Wenshi (纹石) or texture stone. This first use of this term appeared in the ancient work Classic of Mountain and Seas or Shanhaijing that was published between the 3rd century BCE and the 2nd century CE. These are stones with clear and beautiful stripes, patterns or layers. Some of the stones may be abstract while others are graphic. Included here are Yangtze River stones, turtle pattern stones, and chrysanthemum stones.

Caishi (彩石) or colorful stone. This first use of this term appeared in the ancient Classic of Western Mountain or Shanhaijing Xishanjing published between the 3rd century BCE and the second century CE. This term was used for stones with beautiful colors or patterns, but not as hard as crystals.

Meishi (美石) or beautiful stone. This term originated in the work Classic of Eastern Mountain or Shanjaijing Dongshanjing. In this work, it describes many beautiful stones underneath the mountain. The Song dynasty poet Shu Shi also used this term in a poem. He wrote “Now a days near Qi’an River, we often find beautiful stones. They are not very different from jade. They are mostly red, yellow or white. Their patterns are like people’s finger prints--smart and cute.”

Yishi (倚石) or pretty stone. This term has its origin in the Song dynasty, followed by the Tang dynasty. The famous Tang dynasty poet Bai Juyi used this term in his writing.

Gongshi (供石) or respect stone. The Song dynasty poet Shu Shi used this term for small stones that were of sufficient quality to be used as a tribute. Later, this term was used for larger stones as well.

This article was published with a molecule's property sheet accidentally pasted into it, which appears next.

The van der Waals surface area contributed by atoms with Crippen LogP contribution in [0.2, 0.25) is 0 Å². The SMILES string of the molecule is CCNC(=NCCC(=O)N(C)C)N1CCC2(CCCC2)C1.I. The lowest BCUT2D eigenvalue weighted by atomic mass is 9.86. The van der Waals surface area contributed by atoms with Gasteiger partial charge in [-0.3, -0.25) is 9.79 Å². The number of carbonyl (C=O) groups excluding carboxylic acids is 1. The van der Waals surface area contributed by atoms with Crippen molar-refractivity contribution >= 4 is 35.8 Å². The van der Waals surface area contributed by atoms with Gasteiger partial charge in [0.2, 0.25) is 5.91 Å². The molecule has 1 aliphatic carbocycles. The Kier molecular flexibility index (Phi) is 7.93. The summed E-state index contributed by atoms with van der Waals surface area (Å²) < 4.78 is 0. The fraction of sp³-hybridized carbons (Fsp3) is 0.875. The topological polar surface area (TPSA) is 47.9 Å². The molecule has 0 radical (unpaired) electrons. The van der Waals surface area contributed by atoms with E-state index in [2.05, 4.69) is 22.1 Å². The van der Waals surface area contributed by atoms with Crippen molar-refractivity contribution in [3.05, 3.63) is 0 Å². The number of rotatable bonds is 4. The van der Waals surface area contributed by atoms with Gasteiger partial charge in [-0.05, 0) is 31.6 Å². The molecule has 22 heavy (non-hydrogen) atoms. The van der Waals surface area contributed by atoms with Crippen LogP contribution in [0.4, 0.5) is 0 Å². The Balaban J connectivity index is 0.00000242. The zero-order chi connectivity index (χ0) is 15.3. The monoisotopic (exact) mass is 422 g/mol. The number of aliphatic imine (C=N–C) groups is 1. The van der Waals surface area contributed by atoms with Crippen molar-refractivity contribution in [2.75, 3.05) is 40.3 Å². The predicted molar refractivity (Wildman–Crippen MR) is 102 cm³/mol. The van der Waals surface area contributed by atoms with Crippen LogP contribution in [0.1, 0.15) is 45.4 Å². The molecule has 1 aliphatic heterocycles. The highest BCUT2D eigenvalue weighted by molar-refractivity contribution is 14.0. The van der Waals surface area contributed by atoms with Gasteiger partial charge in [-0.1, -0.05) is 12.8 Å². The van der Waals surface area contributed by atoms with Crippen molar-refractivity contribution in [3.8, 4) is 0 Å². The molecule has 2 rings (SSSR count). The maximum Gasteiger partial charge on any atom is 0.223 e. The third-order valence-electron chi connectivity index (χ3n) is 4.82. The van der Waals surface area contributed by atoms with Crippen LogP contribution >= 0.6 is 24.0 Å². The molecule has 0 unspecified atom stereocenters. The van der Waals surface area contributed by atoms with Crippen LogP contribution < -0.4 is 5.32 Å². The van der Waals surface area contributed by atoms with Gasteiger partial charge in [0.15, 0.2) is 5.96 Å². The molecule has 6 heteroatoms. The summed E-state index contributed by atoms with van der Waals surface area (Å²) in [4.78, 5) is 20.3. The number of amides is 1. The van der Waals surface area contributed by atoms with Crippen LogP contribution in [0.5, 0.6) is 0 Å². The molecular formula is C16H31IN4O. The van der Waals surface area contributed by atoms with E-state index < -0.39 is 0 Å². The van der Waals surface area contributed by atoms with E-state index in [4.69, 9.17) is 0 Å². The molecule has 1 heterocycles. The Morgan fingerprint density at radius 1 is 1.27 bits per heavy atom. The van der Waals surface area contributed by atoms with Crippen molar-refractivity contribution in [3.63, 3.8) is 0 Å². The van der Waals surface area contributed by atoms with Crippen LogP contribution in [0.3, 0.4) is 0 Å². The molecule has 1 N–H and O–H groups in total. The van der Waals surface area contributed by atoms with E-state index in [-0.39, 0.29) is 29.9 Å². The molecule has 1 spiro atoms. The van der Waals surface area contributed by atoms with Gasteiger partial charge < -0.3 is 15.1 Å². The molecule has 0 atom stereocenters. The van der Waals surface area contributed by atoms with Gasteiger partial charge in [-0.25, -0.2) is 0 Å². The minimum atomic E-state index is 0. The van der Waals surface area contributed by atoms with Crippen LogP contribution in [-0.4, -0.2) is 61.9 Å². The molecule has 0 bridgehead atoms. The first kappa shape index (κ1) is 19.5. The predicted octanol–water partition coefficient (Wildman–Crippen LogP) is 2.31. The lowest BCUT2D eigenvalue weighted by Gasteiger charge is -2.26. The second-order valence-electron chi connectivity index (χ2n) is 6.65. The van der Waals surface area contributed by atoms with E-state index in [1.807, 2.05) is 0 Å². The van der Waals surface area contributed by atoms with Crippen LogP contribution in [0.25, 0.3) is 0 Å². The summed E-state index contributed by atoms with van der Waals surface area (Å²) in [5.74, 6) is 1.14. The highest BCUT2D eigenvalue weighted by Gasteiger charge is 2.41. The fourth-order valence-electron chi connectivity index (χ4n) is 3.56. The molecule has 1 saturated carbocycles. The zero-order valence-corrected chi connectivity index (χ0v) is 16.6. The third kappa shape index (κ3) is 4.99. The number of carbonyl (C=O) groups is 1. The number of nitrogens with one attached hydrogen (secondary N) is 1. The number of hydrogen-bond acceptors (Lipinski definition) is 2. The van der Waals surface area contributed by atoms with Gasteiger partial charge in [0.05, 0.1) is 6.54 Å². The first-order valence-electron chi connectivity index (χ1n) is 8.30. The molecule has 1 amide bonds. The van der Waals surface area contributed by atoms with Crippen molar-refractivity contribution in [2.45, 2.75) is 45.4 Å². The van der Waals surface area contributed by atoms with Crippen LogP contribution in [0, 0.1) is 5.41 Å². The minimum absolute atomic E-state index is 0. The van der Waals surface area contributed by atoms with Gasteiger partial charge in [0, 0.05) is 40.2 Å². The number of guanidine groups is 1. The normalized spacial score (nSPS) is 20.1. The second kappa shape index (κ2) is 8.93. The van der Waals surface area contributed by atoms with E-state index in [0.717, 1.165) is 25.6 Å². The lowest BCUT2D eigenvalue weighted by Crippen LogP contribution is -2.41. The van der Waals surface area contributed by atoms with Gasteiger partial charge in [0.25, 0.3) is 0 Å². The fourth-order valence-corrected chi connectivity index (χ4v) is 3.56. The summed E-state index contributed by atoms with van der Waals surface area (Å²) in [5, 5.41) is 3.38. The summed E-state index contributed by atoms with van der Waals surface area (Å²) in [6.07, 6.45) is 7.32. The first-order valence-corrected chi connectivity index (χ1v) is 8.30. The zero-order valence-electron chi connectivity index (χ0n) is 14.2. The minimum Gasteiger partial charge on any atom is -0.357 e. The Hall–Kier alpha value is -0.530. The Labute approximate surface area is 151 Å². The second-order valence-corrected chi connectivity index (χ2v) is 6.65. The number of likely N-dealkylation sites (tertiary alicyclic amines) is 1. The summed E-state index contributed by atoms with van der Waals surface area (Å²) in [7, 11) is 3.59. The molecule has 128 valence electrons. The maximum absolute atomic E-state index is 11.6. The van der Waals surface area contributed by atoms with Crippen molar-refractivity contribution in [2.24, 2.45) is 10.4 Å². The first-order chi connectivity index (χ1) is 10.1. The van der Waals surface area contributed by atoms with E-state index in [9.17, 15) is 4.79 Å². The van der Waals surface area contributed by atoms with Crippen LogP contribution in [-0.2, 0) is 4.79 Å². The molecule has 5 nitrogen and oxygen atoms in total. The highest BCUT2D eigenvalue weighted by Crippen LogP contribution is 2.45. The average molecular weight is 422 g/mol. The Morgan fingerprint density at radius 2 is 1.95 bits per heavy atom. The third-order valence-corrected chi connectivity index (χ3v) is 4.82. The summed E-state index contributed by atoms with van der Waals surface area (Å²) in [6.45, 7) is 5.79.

Shiyi  (石艺) or stone art. A term used for a variety of worked stones.

Wanshi (玩石) or playful stone. Natural stones and minerals valued for their beauty. This includes crystals, druses, fossils, colorful pattern stones, graphic stones, ink stones, jade, and seal stones.

Yashi (雅石) or graceful stone. This is a term used mainly in southern China and Taiwan.

Suiseki (水石) or water stone. This term is reserved for use of certain Japanese stones that are appreciated for their beauty and suggestive features.

Sousoek (寿石) or longevity stone. This is the term reserved for Korean stones appreciated for their beauty.

Shangshi (赏石). This is a Chinese term used for the act of appreciating stones. This is a commonly encountered word used for stone exhibitions.

Wanshi (玩石) or solid stone. This term is used for very hard stones such as diamonds, jades, certain crystals and other similar stones.

Wenrenshi (文人石) or scholar’s stones. This term has a western origin and is used for stones that can be placed in a study so scholars can enjoy them and express their love for nature. In China, they are also called respect stones.

It is not surprising that the modern stone appreciation community in China wanted to have a single term to describe stones valued for their varied features, especially when so many terms have been used over a long history of stone appreciation. We at VSANA accept the decision reached by the View Stone Association of China and will refer to Chinese stones as viewing stones or guanshangshi. We also think it is an appropriate term to use with comparable stones from western countries.